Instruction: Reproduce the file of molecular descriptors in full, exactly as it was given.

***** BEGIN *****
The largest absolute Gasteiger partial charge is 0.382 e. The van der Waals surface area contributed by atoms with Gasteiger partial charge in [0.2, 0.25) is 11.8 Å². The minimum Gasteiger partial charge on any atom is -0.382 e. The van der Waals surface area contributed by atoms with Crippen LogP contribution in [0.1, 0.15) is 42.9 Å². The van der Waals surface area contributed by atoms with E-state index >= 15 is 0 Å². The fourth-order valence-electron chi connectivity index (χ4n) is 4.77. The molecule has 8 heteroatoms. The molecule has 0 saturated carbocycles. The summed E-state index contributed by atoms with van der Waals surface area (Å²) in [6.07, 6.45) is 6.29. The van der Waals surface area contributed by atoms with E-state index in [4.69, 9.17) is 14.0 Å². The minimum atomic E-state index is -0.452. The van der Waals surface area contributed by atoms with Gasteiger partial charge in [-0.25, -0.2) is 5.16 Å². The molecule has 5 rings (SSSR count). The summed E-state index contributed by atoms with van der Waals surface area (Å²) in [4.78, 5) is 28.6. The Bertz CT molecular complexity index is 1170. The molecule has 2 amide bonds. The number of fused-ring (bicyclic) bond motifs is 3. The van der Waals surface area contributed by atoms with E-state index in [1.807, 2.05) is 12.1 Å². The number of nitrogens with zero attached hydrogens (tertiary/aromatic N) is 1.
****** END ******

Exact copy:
The largest absolute Gasteiger partial charge is 0.382 e. The van der Waals surface area contributed by atoms with Gasteiger partial charge in [0.2, 0.25) is 11.8 Å². The minimum Gasteiger partial charge on any atom is -0.382 e. The van der Waals surface area contributed by atoms with Crippen LogP contribution in [0.1, 0.15) is 42.9 Å². The van der Waals surface area contributed by atoms with E-state index >= 15 is 0 Å². The fourth-order valence-electron chi connectivity index (χ4n) is 4.77. The molecule has 8 heteroatoms. The molecule has 0 saturated carbocycles. The summed E-state index contributed by atoms with van der Waals surface area (Å²) in [6.07, 6.45) is 6.29. The van der Waals surface area contributed by atoms with E-state index in [4.69, 9.17) is 14.0 Å². The minimum atomic E-state index is -0.452. The van der Waals surface area contributed by atoms with Gasteiger partial charge in [-0.25, -0.2) is 5.16 Å². The molecule has 5 rings (SSSR count). The summed E-state index contributed by atoms with van der Waals surface area (Å²) in [4.78, 5) is 28.6. The Bertz CT molecular complexity index is 1170. The molecule has 2 amide bonds. The number of fused-ring (bicyclic) bond motifs is 3. The van der Waals surface area contributed by atoms with E-state index in [1.807, 2.05) is 12.1 Å². The number of nitrogens with zero attached hydrogens (tertiary/aromatic N) is 1.